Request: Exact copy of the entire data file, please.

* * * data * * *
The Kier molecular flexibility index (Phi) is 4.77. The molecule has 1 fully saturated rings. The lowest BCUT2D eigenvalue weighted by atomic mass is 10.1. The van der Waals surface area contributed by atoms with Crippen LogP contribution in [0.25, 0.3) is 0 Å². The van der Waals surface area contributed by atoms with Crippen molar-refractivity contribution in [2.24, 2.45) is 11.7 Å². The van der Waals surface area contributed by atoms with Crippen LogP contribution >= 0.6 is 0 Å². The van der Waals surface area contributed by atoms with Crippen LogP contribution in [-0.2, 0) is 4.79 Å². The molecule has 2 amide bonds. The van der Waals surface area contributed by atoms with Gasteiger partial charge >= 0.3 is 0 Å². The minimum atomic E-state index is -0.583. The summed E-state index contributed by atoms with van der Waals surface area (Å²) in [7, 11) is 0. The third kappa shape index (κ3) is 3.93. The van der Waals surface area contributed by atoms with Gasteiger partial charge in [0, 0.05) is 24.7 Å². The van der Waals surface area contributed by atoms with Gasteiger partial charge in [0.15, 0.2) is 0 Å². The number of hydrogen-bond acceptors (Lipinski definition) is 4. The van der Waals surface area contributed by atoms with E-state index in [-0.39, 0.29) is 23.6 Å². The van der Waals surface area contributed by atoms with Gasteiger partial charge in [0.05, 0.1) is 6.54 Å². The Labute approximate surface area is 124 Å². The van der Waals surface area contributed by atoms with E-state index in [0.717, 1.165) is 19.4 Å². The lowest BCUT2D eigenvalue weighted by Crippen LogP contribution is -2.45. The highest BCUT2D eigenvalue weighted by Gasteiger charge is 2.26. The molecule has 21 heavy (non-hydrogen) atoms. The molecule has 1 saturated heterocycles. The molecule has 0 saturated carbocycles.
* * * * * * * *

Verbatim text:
The Kier molecular flexibility index (Phi) is 4.77. The molecule has 1 fully saturated rings. The lowest BCUT2D eigenvalue weighted by atomic mass is 10.1. The van der Waals surface area contributed by atoms with Crippen LogP contribution in [0.25, 0.3) is 0 Å². The van der Waals surface area contributed by atoms with Crippen molar-refractivity contribution in [2.24, 2.45) is 11.7 Å². The van der Waals surface area contributed by atoms with Crippen LogP contribution >= 0.6 is 0 Å². The van der Waals surface area contributed by atoms with Crippen LogP contribution in [-0.2, 0) is 4.79 Å². The molecule has 2 amide bonds. The van der Waals surface area contributed by atoms with Gasteiger partial charge >= 0.3 is 0 Å². The minimum atomic E-state index is -0.583. The summed E-state index contributed by atoms with van der Waals surface area (Å²) in [7, 11) is 0. The third kappa shape index (κ3) is 3.93. The van der Waals surface area contributed by atoms with Gasteiger partial charge in [0, 0.05) is 24.7 Å². The van der Waals surface area contributed by atoms with Gasteiger partial charge in [0.15, 0.2) is 0 Å². The number of hydrogen-bond acceptors (Lipinski definition) is 4. The van der Waals surface area contributed by atoms with E-state index in [-0.39, 0.29) is 23.6 Å². The van der Waals surface area contributed by atoms with Gasteiger partial charge in [0.05, 0.1) is 6.54 Å². The Labute approximate surface area is 124 Å². The van der Waals surface area contributed by atoms with E-state index in [0.717, 1.165) is 19.4 Å². The lowest BCUT2D eigenvalue weighted by Crippen LogP contribution is -2.45. The highest BCUT2D eigenvalue weighted by Gasteiger charge is 2.26. The molecule has 21 heavy (non-hydrogen) atoms. The molecule has 1 saturated heterocycles. The molecule has 0 saturated carbocycles.